Which CPU for fast photo processing?

I do a lot of heavy duty photo processing with large image files. No video file processing, no games. I've never built my own system before, but I'm pretty confident I can do it as long as I know all the parts I need.

I've read the "Recommended builds by usage" thread, but I'm not quite sure whether I fall into the "enthusiast" or "workstation" category. In particular, I can't tell the which of the differences between the Intel and the AMD chips apply to me, since a lot of it seems to be about video, and I don't do video or games.

One thing to note, and I don't know if this matters when it comes to performance: the application I use the most for photo editing is Paint Shop Pro X - it was released many years ago, way before 64-bit computing existed. It's been verified as being compatible with Vista, but I don't know if the fact that it's probably a 32-bit app matters when it comes to choosing a CPU. (Please: I don't need advice about upgrading to a newer version, or to Photoshop; I'm very, very happy with this version of the program.)

Date wanted: within the next couple of months
Budget: $1500
No monitor, keyboard, mouse required - I'm happy with what I have
Windows 7 Professional
Minimum of 6GB RAM
Minimum of 500 GB hard drive

Dual-monitor support would be nice, but not required.
8 answers Last reply Best Answer
More about which fast photo processing
  1. if its an older program, it's probably single-threaded.
    I'd stick with a i5-760, 8 GB RAM, and a GTX 460 in SLI.
  2. I suppose that it'd be wise to look to the future and assume that I *could* end up with Photoshop or some non-single-threaded program in the future. I don't want to limit myself by buying an underpowered CPU just because my current software is also underpowered.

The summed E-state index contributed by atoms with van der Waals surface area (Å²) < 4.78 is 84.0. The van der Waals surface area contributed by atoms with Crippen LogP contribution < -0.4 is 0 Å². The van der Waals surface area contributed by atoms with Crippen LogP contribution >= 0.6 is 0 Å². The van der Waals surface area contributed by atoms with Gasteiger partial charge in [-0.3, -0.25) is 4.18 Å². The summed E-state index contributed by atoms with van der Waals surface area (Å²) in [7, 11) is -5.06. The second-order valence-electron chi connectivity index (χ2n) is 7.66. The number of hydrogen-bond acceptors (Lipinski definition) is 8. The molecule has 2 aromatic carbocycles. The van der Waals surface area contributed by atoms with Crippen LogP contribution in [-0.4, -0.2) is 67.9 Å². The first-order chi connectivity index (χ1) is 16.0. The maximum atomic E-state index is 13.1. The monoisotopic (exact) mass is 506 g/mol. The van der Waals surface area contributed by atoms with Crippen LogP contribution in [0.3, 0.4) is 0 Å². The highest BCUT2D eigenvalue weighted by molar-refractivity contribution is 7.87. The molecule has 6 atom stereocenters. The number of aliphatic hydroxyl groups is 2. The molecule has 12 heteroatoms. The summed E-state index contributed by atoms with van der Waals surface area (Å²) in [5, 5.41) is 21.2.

3. Best answer
    If you're not using the system for anything else you don't need anywhere near $1500 to maximize performance of that software. An i3 w/ hyper threading disabled would probably give you the best single core performance.

    Paint Pro X was way before GPGPU's so heck, on board video would be fine for you.

    I guess you could spend some money on a nice SSD. OCZ vertex 2, or x25-M would be best choices.

    RAM wise more than 4 GB is pointless. Pro X is 32 bit software. Can't utilize more than 2gb of RAM regardless of your OS. Even adding a large address aware header (may have to write your own for something that old) will only increase that to 3gb.
  4. the i5-760 is a solid CPU. However, it's being replaced by Sandy Bridge in 4 weeks. My suggestion has deciding to upgrade to something newer in mind. Its just you won't see advantages over going with an AMD 6-core rather than an Intel 4-core with that software.
  5. @banthracis - interesting idea about using SSD's to boost performance. Assuming that I had one SSD and one regular hard drive in my system, would I be better off with the SSD as the boot/system/pagefile disk, or as the data disk where my photo files are stored?
  6. SSD are usually best as boot/application/paging disks, as the cost per GB is high (about $2.00-$2.50/GB) compared to mechanical drives (as low as $0.50-0.80/GB)
  7. Best answer selected by mqh123.
  8. ScrewySqrl said:
    if its an older program, it's probably single-threaded.
    I'd stick with a i5-760, 8 GB RAM, and a GTX 460 in SLI.

    $300 for SLI'd cards that will never be used as GPUs? (Admittedly, he'd be all set if he chooses to play Crysis later...)
Ask a new question

Read More

New Build Photo Video Systems